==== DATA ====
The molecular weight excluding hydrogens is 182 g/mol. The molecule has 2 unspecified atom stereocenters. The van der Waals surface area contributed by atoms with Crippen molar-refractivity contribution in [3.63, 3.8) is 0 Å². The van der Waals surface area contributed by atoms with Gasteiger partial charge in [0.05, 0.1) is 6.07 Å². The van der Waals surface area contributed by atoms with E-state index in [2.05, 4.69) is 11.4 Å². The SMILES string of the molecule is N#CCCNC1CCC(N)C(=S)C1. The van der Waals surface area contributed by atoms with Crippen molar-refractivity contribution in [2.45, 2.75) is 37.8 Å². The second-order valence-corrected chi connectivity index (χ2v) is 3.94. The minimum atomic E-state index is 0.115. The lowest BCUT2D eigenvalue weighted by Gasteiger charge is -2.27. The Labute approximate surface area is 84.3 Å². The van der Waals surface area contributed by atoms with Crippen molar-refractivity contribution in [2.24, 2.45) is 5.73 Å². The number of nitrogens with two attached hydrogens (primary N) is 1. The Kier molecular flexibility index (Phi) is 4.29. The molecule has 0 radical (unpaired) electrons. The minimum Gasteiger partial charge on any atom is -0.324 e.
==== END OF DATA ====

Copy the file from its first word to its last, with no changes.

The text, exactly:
The molecular weight excluding hydrogens is 182 g/mol. The molecule has 2 unspecified atom stereocenters. The van der Waals surface area contributed by atoms with Crippen molar-refractivity contribution in [3.63, 3.8) is 0 Å². The van der Waals surface area contributed by atoms with Gasteiger partial charge in [0.05, 0.1) is 6.07 Å². The van der Waals surface area contributed by atoms with E-state index in [2.05, 4.69) is 11.4 Å². The SMILES string of the molecule is N#CCCNC1CCC(N)C(=S)C1. The van der Waals surface area contributed by atoms with Crippen molar-refractivity contribution in [2.45, 2.75) is 37.8 Å². The second-order valence-corrected chi connectivity index (χ2v) is 3.94. The minimum atomic E-state index is 0.115. The lowest BCUT2D eigenvalue weighted by Gasteiger charge is -2.27. The Labute approximate surface area is 84.3 Å². The van der Waals surface area contributed by atoms with Crippen molar-refractivity contribution in [2.24, 2.45) is 5.73 Å². The number of nitrogens with two attached hydrogens (primary N) is 1. The Kier molecular flexibility index (Phi) is 4.29. The molecule has 0 radical (unpaired) electrons. The minimum Gasteiger partial charge on any atom is -0.324 e.